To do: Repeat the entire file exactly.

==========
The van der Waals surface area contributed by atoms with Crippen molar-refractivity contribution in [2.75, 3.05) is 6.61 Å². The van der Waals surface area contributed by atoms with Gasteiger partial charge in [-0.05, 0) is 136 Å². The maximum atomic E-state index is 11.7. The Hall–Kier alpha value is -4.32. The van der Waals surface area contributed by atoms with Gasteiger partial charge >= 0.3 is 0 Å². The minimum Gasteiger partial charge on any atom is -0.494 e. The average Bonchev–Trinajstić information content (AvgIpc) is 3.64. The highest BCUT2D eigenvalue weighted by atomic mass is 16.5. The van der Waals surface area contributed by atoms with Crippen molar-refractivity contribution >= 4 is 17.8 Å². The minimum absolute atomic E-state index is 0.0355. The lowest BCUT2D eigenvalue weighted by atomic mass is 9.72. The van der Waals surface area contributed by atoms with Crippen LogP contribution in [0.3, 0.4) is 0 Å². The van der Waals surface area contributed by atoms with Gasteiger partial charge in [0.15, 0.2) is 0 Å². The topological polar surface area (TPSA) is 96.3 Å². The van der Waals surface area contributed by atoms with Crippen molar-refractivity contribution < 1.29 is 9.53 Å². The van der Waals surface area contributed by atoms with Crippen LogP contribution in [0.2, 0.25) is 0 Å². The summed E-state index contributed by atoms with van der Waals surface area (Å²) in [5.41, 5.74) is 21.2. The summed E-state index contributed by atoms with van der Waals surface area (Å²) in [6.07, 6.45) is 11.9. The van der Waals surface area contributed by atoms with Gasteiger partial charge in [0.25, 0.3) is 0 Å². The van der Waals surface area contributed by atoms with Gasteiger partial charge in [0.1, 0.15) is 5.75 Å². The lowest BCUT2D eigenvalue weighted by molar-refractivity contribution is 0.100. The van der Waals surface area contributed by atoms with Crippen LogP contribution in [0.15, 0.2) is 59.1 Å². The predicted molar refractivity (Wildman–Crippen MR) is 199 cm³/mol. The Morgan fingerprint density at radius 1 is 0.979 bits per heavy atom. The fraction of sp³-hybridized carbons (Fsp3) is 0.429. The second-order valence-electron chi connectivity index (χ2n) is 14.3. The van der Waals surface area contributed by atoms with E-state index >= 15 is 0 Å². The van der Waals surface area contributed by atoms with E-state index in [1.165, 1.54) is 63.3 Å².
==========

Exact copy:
The van der Waals surface area contributed by atoms with Crippen molar-refractivity contribution in [2.75, 3.05) is 6.61 Å². The van der Waals surface area contributed by atoms with Gasteiger partial charge in [-0.05, 0) is 136 Å². The maximum atomic E-state index is 11.7. The Hall–Kier alpha value is -4.32. The van der Waals surface area contributed by atoms with Gasteiger partial charge >= 0.3 is 0 Å². The minimum Gasteiger partial charge on any atom is -0.494 e. The average Bonchev–Trinajstić information content (AvgIpc) is 3.64. The highest BCUT2D eigenvalue weighted by atomic mass is 16.5. The van der Waals surface area contributed by atoms with Crippen molar-refractivity contribution >= 4 is 17.8 Å². The minimum absolute atomic E-state index is 0.0355. The lowest BCUT2D eigenvalue weighted by atomic mass is 9.72. The van der Waals surface area contributed by atoms with Crippen LogP contribution in [0.3, 0.4) is 0 Å². The van der Waals surface area contributed by atoms with Gasteiger partial charge in [0.15, 0.2) is 0 Å². The topological polar surface area (TPSA) is 96.3 Å². The van der Waals surface area contributed by atoms with Crippen molar-refractivity contribution < 1.29 is 9.53 Å². The van der Waals surface area contributed by atoms with Crippen LogP contribution in [0.2, 0.25) is 0 Å². The summed E-state index contributed by atoms with van der Waals surface area (Å²) in [5.41, 5.74) is 21.2. The summed E-state index contributed by atoms with van der Waals surface area (Å²) in [6.07, 6.45) is 11.9. The van der Waals surface area contributed by atoms with Gasteiger partial charge in [0.25, 0.3) is 0 Å². The van der Waals surface area contributed by atoms with Gasteiger partial charge in [0.1, 0.15) is 5.75 Å². The lowest BCUT2D eigenvalue weighted by molar-refractivity contribution is 0.100. The van der Waals surface area contributed by atoms with Crippen LogP contribution in [0.15, 0.2) is 59.1 Å². The predicted molar refractivity (Wildman–Crippen MR) is 199 cm³/mol. The Morgan fingerprint density at radius 1 is 0.979 bits per heavy atom. The fraction of sp³-hybridized carbons (Fsp3) is 0.429. The second-order valence-electron chi connectivity index (χ2n) is 14.3. The van der Waals surface area contributed by atoms with E-state index >= 15 is 0 Å². The van der Waals surface area contributed by atoms with E-state index in [1.165, 1.54) is 63.3 Å².